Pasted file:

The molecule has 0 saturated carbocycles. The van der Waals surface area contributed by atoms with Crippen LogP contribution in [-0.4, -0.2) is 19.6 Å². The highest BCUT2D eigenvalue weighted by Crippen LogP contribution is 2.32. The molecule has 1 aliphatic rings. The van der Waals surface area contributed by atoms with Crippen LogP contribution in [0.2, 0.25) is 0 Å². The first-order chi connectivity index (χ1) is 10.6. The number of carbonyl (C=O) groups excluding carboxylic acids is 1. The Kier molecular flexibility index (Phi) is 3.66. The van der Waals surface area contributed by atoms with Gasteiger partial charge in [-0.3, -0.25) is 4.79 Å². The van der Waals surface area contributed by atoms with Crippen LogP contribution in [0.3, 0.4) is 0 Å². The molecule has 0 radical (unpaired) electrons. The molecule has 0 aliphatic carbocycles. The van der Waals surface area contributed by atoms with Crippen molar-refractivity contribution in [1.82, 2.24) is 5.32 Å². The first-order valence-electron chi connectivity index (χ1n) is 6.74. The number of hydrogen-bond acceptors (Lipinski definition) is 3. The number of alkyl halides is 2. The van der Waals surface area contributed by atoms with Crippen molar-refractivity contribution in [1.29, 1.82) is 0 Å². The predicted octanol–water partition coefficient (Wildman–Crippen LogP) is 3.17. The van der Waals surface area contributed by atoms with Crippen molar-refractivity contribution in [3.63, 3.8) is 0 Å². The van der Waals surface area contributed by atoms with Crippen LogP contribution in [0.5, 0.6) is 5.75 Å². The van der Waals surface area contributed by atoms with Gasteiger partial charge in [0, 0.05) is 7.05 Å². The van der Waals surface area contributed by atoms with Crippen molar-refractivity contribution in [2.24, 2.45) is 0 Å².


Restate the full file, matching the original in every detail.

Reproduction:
The molecule has 0 saturated carbocycles. The van der Waals surface area contributed by atoms with Crippen LogP contribution in [-0.4, -0.2) is 19.6 Å². The highest BCUT2D eigenvalue weighted by Crippen LogP contribution is 2.32. The molecule has 1 aliphatic rings. The van der Waals surface area contributed by atoms with Crippen LogP contribution in [0.2, 0.25) is 0 Å². The first-order chi connectivity index (χ1) is 10.6. The number of carbonyl (C=O) groups excluding carboxylic acids is 1. The Kier molecular flexibility index (Phi) is 3.66. The van der Waals surface area contributed by atoms with Gasteiger partial charge in [-0.3, -0.25) is 4.79 Å². The van der Waals surface area contributed by atoms with Crippen LogP contribution in [0.3, 0.4) is 0 Å². The molecule has 0 radical (unpaired) electrons. The molecule has 0 aliphatic carbocycles. The van der Waals surface area contributed by atoms with Crippen molar-refractivity contribution in [1.82, 2.24) is 5.32 Å². The first-order valence-electron chi connectivity index (χ1n) is 6.74. The number of hydrogen-bond acceptors (Lipinski definition) is 3. The number of alkyl halides is 2. The van der Waals surface area contributed by atoms with Crippen molar-refractivity contribution in [1.29, 1.82) is 0 Å². The predicted octanol–water partition coefficient (Wildman–Crippen LogP) is 3.17. The van der Waals surface area contributed by atoms with Crippen molar-refractivity contribution in [3.63, 3.8) is 0 Å². The van der Waals surface area contributed by atoms with Crippen LogP contribution in [0.5, 0.6) is 5.75 Å². The van der Waals surface area contributed by atoms with Gasteiger partial charge in [0, 0.05) is 7.05 Å². The van der Waals surface area contributed by atoms with Crippen molar-refractivity contribution in [2.24, 2.45) is 0 Å².